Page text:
Documentation is a thorn in the side of many a rehab therapist. It can be convoluted, confusing, and insanely time-consuming—and it definitely doesn’t help that the rules change every year. (Thanks a lot, CMS.) But, even though writing SOAP documentation can feel like an unforgiving and tedious task, it still deserves your full and undivided attention—because distractions can trigger mistakes, which can trigger denials, which can trigger attention from CMS, which can trigger an audit. Talk about a domino effect! Luckily, you can stop the first domino from falling—if you’re familiar with some of rehab therapy’s most common documentation mistakes.
1. Missing Certifications and Recertifications
Regardless of your state’s direct access laws, payers can (and often do) require plan of care certifications from physicians before they are willing to cough up a dime of payment. So, even if you have unlimited direct access power (like the PTs in Alaska), you may still have to get a physician’s dated signature before you can bring in that sweet, sweet money. And having a signed and dated certification doesn’t necessarily put you in the clear for the entirety of the patient’s treatment. Some payers (like Medicare) require recertification 90 days after the initial visit or whenever there’s a major change to the POC.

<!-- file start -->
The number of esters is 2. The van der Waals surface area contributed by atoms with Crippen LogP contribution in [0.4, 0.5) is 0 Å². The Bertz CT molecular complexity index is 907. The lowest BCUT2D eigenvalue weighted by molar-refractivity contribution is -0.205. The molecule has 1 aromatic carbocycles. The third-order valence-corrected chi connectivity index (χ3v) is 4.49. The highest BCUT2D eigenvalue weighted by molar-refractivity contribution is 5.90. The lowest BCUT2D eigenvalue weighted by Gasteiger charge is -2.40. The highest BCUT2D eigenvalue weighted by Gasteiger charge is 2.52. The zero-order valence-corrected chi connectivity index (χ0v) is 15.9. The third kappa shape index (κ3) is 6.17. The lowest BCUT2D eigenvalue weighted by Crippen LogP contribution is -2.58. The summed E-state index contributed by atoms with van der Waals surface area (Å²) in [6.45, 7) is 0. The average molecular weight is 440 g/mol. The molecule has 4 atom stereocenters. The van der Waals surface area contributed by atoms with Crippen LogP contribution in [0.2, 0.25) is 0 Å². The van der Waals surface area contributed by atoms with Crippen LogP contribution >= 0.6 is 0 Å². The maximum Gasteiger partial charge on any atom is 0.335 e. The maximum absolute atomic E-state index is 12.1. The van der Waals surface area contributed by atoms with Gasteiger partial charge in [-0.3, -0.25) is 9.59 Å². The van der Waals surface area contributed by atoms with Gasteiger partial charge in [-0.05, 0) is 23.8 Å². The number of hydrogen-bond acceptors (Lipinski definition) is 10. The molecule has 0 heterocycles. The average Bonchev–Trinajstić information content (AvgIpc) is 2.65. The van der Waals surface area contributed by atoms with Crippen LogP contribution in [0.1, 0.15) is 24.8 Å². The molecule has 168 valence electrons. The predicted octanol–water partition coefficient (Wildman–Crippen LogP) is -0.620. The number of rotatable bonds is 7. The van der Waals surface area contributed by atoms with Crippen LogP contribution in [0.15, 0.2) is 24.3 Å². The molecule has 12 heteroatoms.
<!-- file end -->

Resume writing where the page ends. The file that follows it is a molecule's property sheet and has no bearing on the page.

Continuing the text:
To avoid this common documentation problem, establish a protocol that requires your therapists or office staff to verify that POC certifications roll in when required. Or, if you don’t want to deal with the hassle of remembering to collect signatures, you can always team up with a reliable EMR that provides automatic, customizable POC certification reminders (like WebPT).
2. Unproven (and Questionable) Medical Necessity